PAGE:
New research on barriers to career progression for women have found perceptions about work hours and work/life balance are significant issues.
More than 50 per cent of the 495 female respondents in the survey of the Young Professional Women Australia, cited work hours, i.e. either hours required or the hours they believe are required "to do a good job" as a barrier that is hindering their career progression and one in four said mental wellbeing/stress was a factor. While some 73 per cent of the respondents agreed that sacrifice was required for career progression.
Employees often assume they'll need to work crazy hours and make major sacrifices in higher-level roles. The question is, is it actually required in order to succeed? Employers need to be aware of this tendency and work to dispel myths that might be clogging their talent pipeline. Managers really need to be providing permission to their staff to be able to ask this question. Managers need to think of an answer to the question as to how do I work with my team to ensure a win-win situation and also to help the individual team members to step up. Managers can also encourage employees to discuss the role with people who have experienced it for themselves.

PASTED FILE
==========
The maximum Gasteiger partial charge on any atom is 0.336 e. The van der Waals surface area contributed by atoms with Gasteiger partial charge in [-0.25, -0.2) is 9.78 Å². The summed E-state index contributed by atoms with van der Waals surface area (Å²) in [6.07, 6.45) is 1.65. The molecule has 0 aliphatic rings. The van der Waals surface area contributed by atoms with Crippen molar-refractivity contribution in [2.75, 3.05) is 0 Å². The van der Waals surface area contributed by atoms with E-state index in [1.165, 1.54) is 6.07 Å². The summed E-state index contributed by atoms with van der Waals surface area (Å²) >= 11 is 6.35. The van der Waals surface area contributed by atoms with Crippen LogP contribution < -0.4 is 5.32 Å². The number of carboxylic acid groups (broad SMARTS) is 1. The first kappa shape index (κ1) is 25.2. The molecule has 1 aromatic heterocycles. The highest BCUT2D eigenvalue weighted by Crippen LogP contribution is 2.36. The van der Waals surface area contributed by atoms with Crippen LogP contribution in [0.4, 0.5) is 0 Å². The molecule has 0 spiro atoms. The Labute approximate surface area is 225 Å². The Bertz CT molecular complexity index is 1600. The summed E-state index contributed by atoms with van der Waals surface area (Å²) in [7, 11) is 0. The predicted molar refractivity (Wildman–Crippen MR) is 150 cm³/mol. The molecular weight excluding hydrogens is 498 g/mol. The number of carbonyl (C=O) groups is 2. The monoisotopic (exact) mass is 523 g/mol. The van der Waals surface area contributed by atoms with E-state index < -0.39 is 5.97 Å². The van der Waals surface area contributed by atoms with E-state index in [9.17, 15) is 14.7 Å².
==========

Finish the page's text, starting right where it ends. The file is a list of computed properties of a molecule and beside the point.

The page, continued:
Around 32 percent of the respondents felt that women are just a small number in a largely male dominated work environment. Some 31% felt that they do not have strong internal relationships and influencers for their career progression. Mentoring is a professional relationship where an experienced person helps another in developing specific skills and knowledge. It is also important for female employees to get a sponsor who would play more of an advocacy role within the organisation.
Another key finding from the research was that nearly 30 per cent of respondents agreed that they lacked clarity on their career goals. When an employee lacks clarity and confidence, then they would struggle to answer what they actually want from their career and what direction they would like to their career to progress in.
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